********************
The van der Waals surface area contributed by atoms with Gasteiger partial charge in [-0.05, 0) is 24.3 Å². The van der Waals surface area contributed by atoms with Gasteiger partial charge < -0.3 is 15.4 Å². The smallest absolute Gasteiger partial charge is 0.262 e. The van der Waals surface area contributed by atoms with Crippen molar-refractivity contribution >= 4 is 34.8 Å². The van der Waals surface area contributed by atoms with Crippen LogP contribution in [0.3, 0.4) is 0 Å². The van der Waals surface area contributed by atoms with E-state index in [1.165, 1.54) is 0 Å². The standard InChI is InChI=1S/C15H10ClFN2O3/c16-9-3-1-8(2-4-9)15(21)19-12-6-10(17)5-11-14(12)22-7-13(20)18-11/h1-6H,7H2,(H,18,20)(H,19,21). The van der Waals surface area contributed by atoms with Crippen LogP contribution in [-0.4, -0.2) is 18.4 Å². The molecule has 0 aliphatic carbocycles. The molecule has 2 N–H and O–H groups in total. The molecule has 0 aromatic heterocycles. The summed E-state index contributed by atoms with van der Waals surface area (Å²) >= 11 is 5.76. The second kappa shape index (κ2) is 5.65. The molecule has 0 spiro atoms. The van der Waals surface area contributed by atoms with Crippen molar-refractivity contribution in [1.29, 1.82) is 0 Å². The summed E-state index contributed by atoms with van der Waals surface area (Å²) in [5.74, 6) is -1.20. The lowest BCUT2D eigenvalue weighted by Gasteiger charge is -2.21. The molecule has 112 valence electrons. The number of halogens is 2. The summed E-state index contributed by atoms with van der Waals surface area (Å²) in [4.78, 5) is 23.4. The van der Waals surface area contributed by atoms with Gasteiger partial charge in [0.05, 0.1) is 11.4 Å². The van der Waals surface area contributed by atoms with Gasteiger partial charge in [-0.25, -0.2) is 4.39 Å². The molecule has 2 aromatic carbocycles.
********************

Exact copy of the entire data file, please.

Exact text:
The van der Waals surface area contributed by atoms with Gasteiger partial charge in [-0.05, 0) is 24.3 Å². The van der Waals surface area contributed by atoms with Gasteiger partial charge < -0.3 is 15.4 Å². The smallest absolute Gasteiger partial charge is 0.262 e. The van der Waals surface area contributed by atoms with Crippen molar-refractivity contribution >= 4 is 34.8 Å². The van der Waals surface area contributed by atoms with Crippen LogP contribution in [0.3, 0.4) is 0 Å². The van der Waals surface area contributed by atoms with E-state index in [1.165, 1.54) is 0 Å². The standard InChI is InChI=1S/C15H10ClFN2O3/c16-9-3-1-8(2-4-9)15(21)19-12-6-10(17)5-11-14(12)22-7-13(20)18-11/h1-6H,7H2,(H,18,20)(H,19,21). The van der Waals surface area contributed by atoms with Crippen LogP contribution in [-0.4, -0.2) is 18.4 Å². The molecule has 0 aliphatic carbocycles. The molecule has 2 N–H and O–H groups in total. The molecule has 0 aromatic heterocycles. The summed E-state index contributed by atoms with van der Waals surface area (Å²) >= 11 is 5.76. The second kappa shape index (κ2) is 5.65. The molecule has 0 spiro atoms. The van der Waals surface area contributed by atoms with Crippen molar-refractivity contribution in [1.29, 1.82) is 0 Å². The summed E-state index contributed by atoms with van der Waals surface area (Å²) in [5.74, 6) is -1.20. The lowest BCUT2D eigenvalue weighted by Gasteiger charge is -2.21. The molecule has 112 valence electrons. The number of halogens is 2. The summed E-state index contributed by atoms with van der Waals surface area (Å²) in [4.78, 5) is 23.4. The van der Waals surface area contributed by atoms with Gasteiger partial charge in [0.05, 0.1) is 11.4 Å². The van der Waals surface area contributed by atoms with Gasteiger partial charge in [-0.25, -0.2) is 4.39 Å². The molecule has 2 aromatic carbocycles.